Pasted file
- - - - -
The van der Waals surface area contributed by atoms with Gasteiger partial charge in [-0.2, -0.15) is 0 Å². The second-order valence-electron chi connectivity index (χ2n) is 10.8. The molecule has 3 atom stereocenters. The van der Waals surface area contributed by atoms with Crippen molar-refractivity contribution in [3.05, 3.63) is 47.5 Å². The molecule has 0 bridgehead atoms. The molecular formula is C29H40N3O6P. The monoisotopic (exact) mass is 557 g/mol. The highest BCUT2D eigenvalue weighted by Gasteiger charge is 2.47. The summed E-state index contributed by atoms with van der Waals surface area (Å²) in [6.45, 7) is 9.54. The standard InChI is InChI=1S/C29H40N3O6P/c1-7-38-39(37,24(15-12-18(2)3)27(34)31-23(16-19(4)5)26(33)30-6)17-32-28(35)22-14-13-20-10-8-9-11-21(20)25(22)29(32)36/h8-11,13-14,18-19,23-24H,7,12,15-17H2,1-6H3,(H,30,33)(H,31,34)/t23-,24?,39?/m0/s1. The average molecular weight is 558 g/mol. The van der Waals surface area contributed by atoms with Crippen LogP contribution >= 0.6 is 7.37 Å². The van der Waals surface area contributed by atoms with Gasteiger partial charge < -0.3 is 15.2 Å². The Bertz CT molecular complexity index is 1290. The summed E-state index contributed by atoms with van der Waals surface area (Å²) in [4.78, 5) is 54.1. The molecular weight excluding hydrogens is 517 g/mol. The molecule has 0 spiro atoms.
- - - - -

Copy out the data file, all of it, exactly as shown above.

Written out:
The van der Waals surface area contributed by atoms with Gasteiger partial charge in [-0.2, -0.15) is 0 Å². The second-order valence-electron chi connectivity index (χ2n) is 10.8. The molecule has 3 atom stereocenters. The van der Waals surface area contributed by atoms with Crippen molar-refractivity contribution in [3.05, 3.63) is 47.5 Å². The molecule has 0 bridgehead atoms. The molecular formula is C29H40N3O6P. The monoisotopic (exact) mass is 557 g/mol. The highest BCUT2D eigenvalue weighted by Gasteiger charge is 2.47. The summed E-state index contributed by atoms with van der Waals surface area (Å²) in [6.45, 7) is 9.54. The standard InChI is InChI=1S/C29H40N3O6P/c1-7-38-39(37,24(15-12-18(2)3)27(34)31-23(16-19(4)5)26(33)30-6)17-32-28(35)22-14-13-20-10-8-9-11-21(20)25(22)29(32)36/h8-11,13-14,18-19,23-24H,7,12,15-17H2,1-6H3,(H,30,33)(H,31,34)/t23-,24?,39?/m0/s1. The average molecular weight is 558 g/mol. The van der Waals surface area contributed by atoms with Crippen LogP contribution >= 0.6 is 7.37 Å². The van der Waals surface area contributed by atoms with Gasteiger partial charge < -0.3 is 15.2 Å². The Bertz CT molecular complexity index is 1290. The summed E-state index contributed by atoms with van der Waals surface area (Å²) in [4.78, 5) is 54.1. The molecular weight excluding hydrogens is 517 g/mol. The molecule has 0 spiro atoms.